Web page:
|William B. Ruger obtained a US
No.D151,719, for the outline of a brace on November 9, 1948, with a
duration of 3-1/2 years. With that degree of protection, three
of brace were made, one marketed under the A.R.T.I.S.A.N
another under Ruger's assignee, the Ruger Corp. of Southport, Conn.,
and the third marketed by the former Seymour Smith & Sons, Inc. of Oakville,
Conn., a distributor of arborist tools. The last of these is
illustrated below as their No.2310.
The chucks used in these braces follow the design of the John A. Leland's US Patent No. 912,582, assigned to the Millers Falls Company. That patent would have run out in 1926, more than twenty years before the Ruger braces illustrated here were made. Therefore, it is hardly a proof of Millers Falls parenthood that the Ruger braces' chucks were patterned after the Leland patent.
|Brace 1: Seymour Smith & Son
version of D151,719:
||William B. Ruger's US Design Patent No. D151,719:
||John A. Leland's US Patent No. 912,582 for the same chuck
used in the Ruger-designed braces:
|The inside of the ratchet isn't worn (49 teeth)
||Parts mostly out:
||The cover is marked, and the selector is, too, although that
can't be seen here. There is an extra part, the shim 2nd from
left. Also, the selector is now a die casting.
|Pawls & springs back in:
||Selector above slot:
|| All back together:
|I could not
resist peeking to see what else might be different in the Seymour Smith
brace's ratchet, considering that the function of the selector is so
much better marked. What I found is that there's an extra part,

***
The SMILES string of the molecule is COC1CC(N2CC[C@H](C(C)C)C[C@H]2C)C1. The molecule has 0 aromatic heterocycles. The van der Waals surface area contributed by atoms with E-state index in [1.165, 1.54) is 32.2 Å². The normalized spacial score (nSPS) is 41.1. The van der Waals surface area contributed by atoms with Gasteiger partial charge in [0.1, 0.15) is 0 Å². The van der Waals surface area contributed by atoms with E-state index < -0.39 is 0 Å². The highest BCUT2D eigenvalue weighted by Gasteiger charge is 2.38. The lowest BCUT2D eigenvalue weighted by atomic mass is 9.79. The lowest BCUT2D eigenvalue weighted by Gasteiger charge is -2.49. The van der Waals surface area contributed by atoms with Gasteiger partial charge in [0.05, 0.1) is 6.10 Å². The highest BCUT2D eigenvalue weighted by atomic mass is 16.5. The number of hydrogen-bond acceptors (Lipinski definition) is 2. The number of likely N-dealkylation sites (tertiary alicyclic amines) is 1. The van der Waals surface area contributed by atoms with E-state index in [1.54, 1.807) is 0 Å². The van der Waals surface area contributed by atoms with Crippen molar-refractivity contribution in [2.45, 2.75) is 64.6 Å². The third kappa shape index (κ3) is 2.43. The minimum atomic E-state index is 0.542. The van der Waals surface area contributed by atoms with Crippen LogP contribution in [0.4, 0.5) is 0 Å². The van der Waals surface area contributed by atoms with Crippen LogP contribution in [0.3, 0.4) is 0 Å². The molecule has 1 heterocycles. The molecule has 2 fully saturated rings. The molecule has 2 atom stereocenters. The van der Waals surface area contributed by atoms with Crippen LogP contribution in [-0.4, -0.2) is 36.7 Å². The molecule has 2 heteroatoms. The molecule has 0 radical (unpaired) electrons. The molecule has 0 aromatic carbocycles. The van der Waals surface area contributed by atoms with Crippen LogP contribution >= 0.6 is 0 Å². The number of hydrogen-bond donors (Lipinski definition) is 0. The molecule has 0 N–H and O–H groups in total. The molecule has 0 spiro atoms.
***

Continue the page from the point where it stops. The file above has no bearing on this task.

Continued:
the shim that acts as a dust shield below the selector. Also,
even though the selector has a better shape, it's just a die casting
and there's nothing to stop an ignorant user from twisting it.
|Brace 2 - Ruger Corp., Southport, Conn.
||The ratchet design is detailed below. While I was
thinking that the Pat. Pending
marking on Brace 1 referred to the ratchet, I searched the USPTO
website and found countless ratchet patents, none of them remotely like
selector on this brace is unmarked; as a result, when it needed
lubrication, a cluless user tried to loosen it up by rotating with a
crescent wrench, twisting it nearly all the way off. I
administered the coup de gras
in order to take apart, clean & repair the brace. The
function of the selector is clearly marked on the Seymour Smith brace.
The firm is now named Sturm, Ruger, Inc. but is still located in Southport.
|There are 49 ratchet teeth:
||Ratchet parts out:
||The ratchet selector (2nd from left) is broken. The
pawls show no wear at all.
||Here's where the ratchet selector fits (head rotated 180
||Most of the parts are back in now. Note that the teeth
of the pawls meet the ratchet teeth at an angle.
|Brace 3 - A.R.T.I.S.A.N trademark
||Maybe someday I'll cut through the welds and find out what
it is that provoked a user to mutilate this brace ...
|Something must have gone horribly wrong with the ratchet
mechanism of this brace that warranted welding it tightly shut ...